Tuesday, August 22, 2006

A little browsing around the fair...

I think for this post we'll forgo focusing on a single craft (I don't want to blog about this craft fair forever!), and take a peek at a few traditional Polish offerings. Nearly everyone is familar with pisanki, or intricately decorated eggs. These eggs are real--some of them might be duck or goose eggs, as well as hen's eggs. They are painted or dyed, and then the dye is scratched off in delicate designs.

I watched while a man painted one today, and it occurred to me to ask him how often he broke the eggs he was working on. I figured it had to happen once in a while! He said that he'd only broken one that day...

These pictures are painted onto the reverse side of the glass. The bright colors and folk style are very traditional. Even the subject matter tends to follow tradition, and most paintings depict either rural life in old Poland or church-related themes, such as Bible stories, saints, or Madonnas.
Bees and honey! Fortunately, they didn't have any bees to display. However, there were jars of honey for sale, and a plethora of beeswax candles. Some are ordinary candles, and some are molded into cute little figures. You probably don't want to burn the pretty ones, but the ordinary ones smell lovely when they are lit.
If you get hungry at the fair, you might want a snack. They're grilling oscypki here, and if the idea of grilled cheese appeals to you, each little cheese is selling for about 65 cents. It's not a terribly expensive snack, but I'll have to be honest. I cannot stand these. They are usually very salty, and the taste is very strong. It's "white" cheese, meaning uncured, and in addition...

Well, frankly, it's not from cows' milk or even goats' milk. It's from sheeps' milk. If you want to sample some, be my guest. My husband and several of my kids love it, but I don't like it. At all.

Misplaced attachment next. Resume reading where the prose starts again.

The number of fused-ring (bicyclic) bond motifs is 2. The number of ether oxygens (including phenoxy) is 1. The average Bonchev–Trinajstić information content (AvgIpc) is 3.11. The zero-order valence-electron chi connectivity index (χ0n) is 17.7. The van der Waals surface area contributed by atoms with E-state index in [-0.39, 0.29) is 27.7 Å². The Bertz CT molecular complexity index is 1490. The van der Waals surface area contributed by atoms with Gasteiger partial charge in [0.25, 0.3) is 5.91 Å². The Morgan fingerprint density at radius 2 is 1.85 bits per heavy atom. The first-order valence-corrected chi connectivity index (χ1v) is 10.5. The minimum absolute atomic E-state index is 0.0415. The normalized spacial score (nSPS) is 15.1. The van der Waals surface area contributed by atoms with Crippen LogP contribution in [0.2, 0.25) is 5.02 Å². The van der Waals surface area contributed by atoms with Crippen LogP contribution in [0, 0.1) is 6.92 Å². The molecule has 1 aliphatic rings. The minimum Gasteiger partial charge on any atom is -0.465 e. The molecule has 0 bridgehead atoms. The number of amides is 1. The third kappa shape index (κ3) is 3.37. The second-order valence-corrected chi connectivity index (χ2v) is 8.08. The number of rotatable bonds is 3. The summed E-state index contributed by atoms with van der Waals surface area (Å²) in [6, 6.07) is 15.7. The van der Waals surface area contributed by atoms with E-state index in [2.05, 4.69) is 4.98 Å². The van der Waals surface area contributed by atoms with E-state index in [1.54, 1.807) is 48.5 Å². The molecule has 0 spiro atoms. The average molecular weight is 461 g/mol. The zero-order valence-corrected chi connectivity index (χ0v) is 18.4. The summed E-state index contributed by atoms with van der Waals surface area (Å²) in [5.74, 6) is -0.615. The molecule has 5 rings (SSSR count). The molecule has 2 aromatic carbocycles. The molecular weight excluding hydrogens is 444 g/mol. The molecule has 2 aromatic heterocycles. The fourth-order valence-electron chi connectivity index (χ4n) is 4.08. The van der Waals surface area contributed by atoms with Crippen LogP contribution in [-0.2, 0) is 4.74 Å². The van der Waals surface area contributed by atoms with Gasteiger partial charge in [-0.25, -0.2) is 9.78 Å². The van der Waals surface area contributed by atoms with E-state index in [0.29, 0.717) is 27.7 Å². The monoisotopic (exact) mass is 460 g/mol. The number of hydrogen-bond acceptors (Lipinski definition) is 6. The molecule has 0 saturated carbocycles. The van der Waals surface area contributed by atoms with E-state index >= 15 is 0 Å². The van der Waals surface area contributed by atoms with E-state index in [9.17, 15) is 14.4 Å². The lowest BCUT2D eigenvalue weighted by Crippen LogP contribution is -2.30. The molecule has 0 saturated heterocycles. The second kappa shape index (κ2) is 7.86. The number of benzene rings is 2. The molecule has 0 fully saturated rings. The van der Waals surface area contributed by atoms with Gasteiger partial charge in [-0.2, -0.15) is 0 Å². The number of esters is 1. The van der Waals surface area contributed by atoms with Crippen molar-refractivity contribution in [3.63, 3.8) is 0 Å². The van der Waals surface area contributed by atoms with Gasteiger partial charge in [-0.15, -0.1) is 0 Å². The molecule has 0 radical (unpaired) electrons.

If you have a passion for wicker baskets, they are plentiful and cheap at the craft fair. I saw someone making baskets at another booth, but once again, I missed a picture. There are several basket-maskers at the fair, and they all have their own style, but there are some shapes that are very specific to the Polish culture--in particular, "market baskets" to carry your shopping in, and "mushroom baskets" for gathering your own wild mushrooms in the woods (a very popular pasttime about this time of the year).
I'm sure you all are beginning to get the idea that there is an awful lot to see at this fair. I love the fact that they are here for ten days, and if I went every day I don't think I would get bored. If I don't feel like walking around and looking in every booth, I can stand and chat with the sellers, who are also often the artisans or craftsman. They will share funny stories, tell you about their crafts or give you lessons and demonstrations. It's such a great event, I'm glad I'm here to enjoy it this year. I hope you're enjoying the visit as well!


At 3:42 PM , Blogger Robin said...

Love the baskets! But I have more than enough. Is the sheep's cheese like feta cheese?

At 3:08 PM , Blogger Krakovianka said...

I don't think the sheeps' cheese is like feta--it's grainier and firmer. And I sort of like feta, but I don't like this.


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